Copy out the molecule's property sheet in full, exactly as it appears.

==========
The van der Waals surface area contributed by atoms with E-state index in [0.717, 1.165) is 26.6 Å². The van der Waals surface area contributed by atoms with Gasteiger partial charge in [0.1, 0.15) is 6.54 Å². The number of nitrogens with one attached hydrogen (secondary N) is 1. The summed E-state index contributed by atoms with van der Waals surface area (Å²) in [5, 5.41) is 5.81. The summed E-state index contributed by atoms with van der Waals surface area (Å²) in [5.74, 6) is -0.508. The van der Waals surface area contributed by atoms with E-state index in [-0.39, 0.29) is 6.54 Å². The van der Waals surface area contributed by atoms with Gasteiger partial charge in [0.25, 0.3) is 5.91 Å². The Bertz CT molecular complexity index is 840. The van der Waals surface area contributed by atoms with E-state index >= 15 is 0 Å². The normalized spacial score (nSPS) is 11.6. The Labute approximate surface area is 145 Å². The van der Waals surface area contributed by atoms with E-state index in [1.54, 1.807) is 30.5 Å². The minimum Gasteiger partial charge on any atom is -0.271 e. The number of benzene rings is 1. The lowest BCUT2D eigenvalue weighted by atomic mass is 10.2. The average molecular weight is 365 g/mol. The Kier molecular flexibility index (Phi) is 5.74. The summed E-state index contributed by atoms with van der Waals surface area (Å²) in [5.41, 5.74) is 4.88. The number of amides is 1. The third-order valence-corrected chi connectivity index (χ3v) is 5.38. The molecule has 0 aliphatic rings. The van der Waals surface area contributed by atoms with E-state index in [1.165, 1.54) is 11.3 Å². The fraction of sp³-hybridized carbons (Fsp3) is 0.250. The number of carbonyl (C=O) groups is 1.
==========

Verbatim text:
The van der Waals surface area contributed by atoms with E-state index in [0.717, 1.165) is 26.6 Å². The van der Waals surface area contributed by atoms with Gasteiger partial charge in [0.1, 0.15) is 6.54 Å². The number of nitrogens with one attached hydrogen (secondary N) is 1. The summed E-state index contributed by atoms with van der Waals surface area (Å²) in [5, 5.41) is 5.81. The summed E-state index contributed by atoms with van der Waals surface area (Å²) in [5.74, 6) is -0.508. The van der Waals surface area contributed by atoms with E-state index in [-0.39, 0.29) is 6.54 Å². The van der Waals surface area contributed by atoms with Gasteiger partial charge in [0.25, 0.3) is 5.91 Å². The Bertz CT molecular complexity index is 840. The van der Waals surface area contributed by atoms with E-state index >= 15 is 0 Å². The normalized spacial score (nSPS) is 11.6. The Labute approximate surface area is 145 Å². The van der Waals surface area contributed by atoms with E-state index in [1.54, 1.807) is 30.5 Å². The minimum Gasteiger partial charge on any atom is -0.271 e. The number of benzene rings is 1. The lowest BCUT2D eigenvalue weighted by atomic mass is 10.2. The average molecular weight is 365 g/mol. The Kier molecular flexibility index (Phi) is 5.74. The summed E-state index contributed by atoms with van der Waals surface area (Å²) in [5.41, 5.74) is 4.88. The number of amides is 1. The third-order valence-corrected chi connectivity index (χ3v) is 5.38. The molecule has 0 aliphatic rings. The van der Waals surface area contributed by atoms with E-state index in [1.165, 1.54) is 11.3 Å². The fraction of sp³-hybridized carbons (Fsp3) is 0.250. The number of carbonyl (C=O) groups is 1.